If you love to bake but are concerned about the carbs, fat and sugar...
Sweet Lupin flour to the rescue! Sweet lupin flour is made from a special cultivar of lupin grown in Western Australia which is very low in bitter alkaloids resulting in a flour that is “sweet” (i.e not because is has sugar but because it has negligible alkaloids). Other lupin cultivars, mainly from overseas, can taste quite bitter.
Sweet Lupin flour is gluten free (it is actually a legume), is very low in carbs (11%) and fat (6%) and high in plant protein (39%) and fibre (31%) and has a very low GI. In contrast most gluten free flours containing rice/potato/tapioca flour are very high in refined/starchy carbs (80%) and very low in protein (5%) and fibre (1%) and very high GI. That is why many gluten free products are not satisfying and can increase the risk of weight gain and elevating blood sugars. Even wholemeal flour is not as nutritious as lupin flour with only 11% protein, 11% fibre and a high carb content (64%) (for more info on how lupin compares to other grains click here).
The power of Lupin explained
Sweet lupins are also very low in anti-nutritional factors (like lectins, saponins, phytates, trypsin inhibitors). This means all the nutrients and protein are well absorbed from sweet lupin, so sweet lupin flour can be eaten uncooked if desired e.g in smoothies. This is not the case with other legumes (e.g soy), which are high in anti-nutritional factors, even after cooking.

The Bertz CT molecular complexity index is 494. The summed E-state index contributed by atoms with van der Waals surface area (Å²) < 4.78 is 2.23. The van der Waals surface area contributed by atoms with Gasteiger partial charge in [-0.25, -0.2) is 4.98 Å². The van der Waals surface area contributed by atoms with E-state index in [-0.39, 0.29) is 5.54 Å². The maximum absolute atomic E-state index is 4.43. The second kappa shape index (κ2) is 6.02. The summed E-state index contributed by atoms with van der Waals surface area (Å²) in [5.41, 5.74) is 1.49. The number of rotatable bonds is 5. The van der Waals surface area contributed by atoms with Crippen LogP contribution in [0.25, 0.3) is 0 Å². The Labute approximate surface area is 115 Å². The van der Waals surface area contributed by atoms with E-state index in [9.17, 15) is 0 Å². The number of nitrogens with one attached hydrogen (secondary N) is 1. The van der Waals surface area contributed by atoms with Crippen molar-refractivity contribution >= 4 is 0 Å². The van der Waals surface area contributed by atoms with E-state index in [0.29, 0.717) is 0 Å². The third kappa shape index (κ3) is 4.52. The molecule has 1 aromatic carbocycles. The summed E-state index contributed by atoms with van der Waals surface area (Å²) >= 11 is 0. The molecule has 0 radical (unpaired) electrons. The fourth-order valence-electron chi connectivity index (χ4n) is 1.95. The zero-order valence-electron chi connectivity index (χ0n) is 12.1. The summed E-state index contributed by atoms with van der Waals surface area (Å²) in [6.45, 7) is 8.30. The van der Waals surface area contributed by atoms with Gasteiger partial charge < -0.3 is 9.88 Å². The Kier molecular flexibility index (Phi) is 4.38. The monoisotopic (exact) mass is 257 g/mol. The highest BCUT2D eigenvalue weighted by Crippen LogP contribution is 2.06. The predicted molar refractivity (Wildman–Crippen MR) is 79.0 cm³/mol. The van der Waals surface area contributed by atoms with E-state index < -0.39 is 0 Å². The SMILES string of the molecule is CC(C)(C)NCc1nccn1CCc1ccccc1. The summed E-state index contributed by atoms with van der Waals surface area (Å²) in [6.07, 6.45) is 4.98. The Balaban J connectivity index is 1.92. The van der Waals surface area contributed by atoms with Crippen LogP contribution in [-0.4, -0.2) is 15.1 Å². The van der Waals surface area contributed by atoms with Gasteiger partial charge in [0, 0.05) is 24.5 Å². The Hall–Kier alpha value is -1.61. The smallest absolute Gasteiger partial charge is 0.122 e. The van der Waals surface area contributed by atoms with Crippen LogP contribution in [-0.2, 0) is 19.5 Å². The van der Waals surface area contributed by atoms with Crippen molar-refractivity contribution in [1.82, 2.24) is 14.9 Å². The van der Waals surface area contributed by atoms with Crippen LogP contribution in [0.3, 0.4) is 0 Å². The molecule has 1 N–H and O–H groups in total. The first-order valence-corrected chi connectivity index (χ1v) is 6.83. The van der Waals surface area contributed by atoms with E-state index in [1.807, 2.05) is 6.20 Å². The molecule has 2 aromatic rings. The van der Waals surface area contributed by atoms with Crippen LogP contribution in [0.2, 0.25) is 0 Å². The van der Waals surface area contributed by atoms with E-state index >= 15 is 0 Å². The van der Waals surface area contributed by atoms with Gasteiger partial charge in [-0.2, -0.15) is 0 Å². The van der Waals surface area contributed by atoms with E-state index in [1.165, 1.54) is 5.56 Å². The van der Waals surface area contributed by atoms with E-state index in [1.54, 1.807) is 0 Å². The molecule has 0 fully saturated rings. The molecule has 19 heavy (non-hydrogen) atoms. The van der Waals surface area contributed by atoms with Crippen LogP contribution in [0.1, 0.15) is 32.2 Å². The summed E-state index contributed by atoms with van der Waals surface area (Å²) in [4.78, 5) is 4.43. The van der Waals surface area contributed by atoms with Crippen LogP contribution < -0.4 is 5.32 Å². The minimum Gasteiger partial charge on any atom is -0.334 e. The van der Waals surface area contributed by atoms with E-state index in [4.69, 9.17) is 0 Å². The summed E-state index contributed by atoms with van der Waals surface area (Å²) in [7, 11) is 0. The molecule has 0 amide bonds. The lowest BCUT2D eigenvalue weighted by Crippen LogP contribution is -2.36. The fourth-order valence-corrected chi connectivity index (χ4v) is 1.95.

By replacing up to half the baking flour with sweet lupin flour, you will transform your recipes for cakes/biscuits/scones/pancakes etc into much healthier products. The starchy high GI carbs will drop by 50% and fibre will increase by at least 200% and plant protein by 100%! That is why Dr Kouris used lupin flour in the gluten free skinnybik cookies. She knows what she is doing!
Other uses of lupin flour to help improve the nutritional profile of your meals: Because lupin flour does not need cooking it can be used as a “stir in” additive to soups, casseroles, scrambled eggs and even sprinkled on breakfast cereals, muesli and porridge or added to your smoothies. It is perfect for flat breads/chapatis and pancakes (around 50% wheat flour can be replaced with lupin flour). It is also really nice when used to coat fish, chicken or patties.
What about lupin flakes? Lupin flakes have a grainy texture so also work well in products that have a grainy texture like carrot cake, fruit cake and slices but it costs twice as much as the flour for a similar result. Lupin flour is great in baked goods (cakes, biscuits, scones, pancakes) and lupin flakes are ideal in dips, felafel/patties or as a crumb for meat/fish.
If you also want to reduce the sugar content of your baked goods the only way to do it is to use natural (nil sugar) (stevia, eryhtritol, thaumatin, monk fruit) or artificial sweeteners (splenda) (a recent authoritative report from France have found these to be perfectly safe). I often use Natvia in my recipes which is a combination of stevia and erythritol. Rice malt syrup (or other syrups), agave, coconut sugar and palm sugar etc are not ideal as they are still high in sugar. Don’t kid yourself – sugar is sugar no matter where it comes from! Fruit is the exception because here the sugar is found with fibre and antioxidants/vitamins which makes all the difference!
The fibre slows down the absorption of sugar from fruit so negating any adverse effects of the sugar. This is also true for dried fruit or fruit juice with pulp, but you need to watch portions due to these being so concentrated.
Is a proud supplier of better tasting lupin flour for skinnybik.
Healthier baking with Gluten free Lupin Flour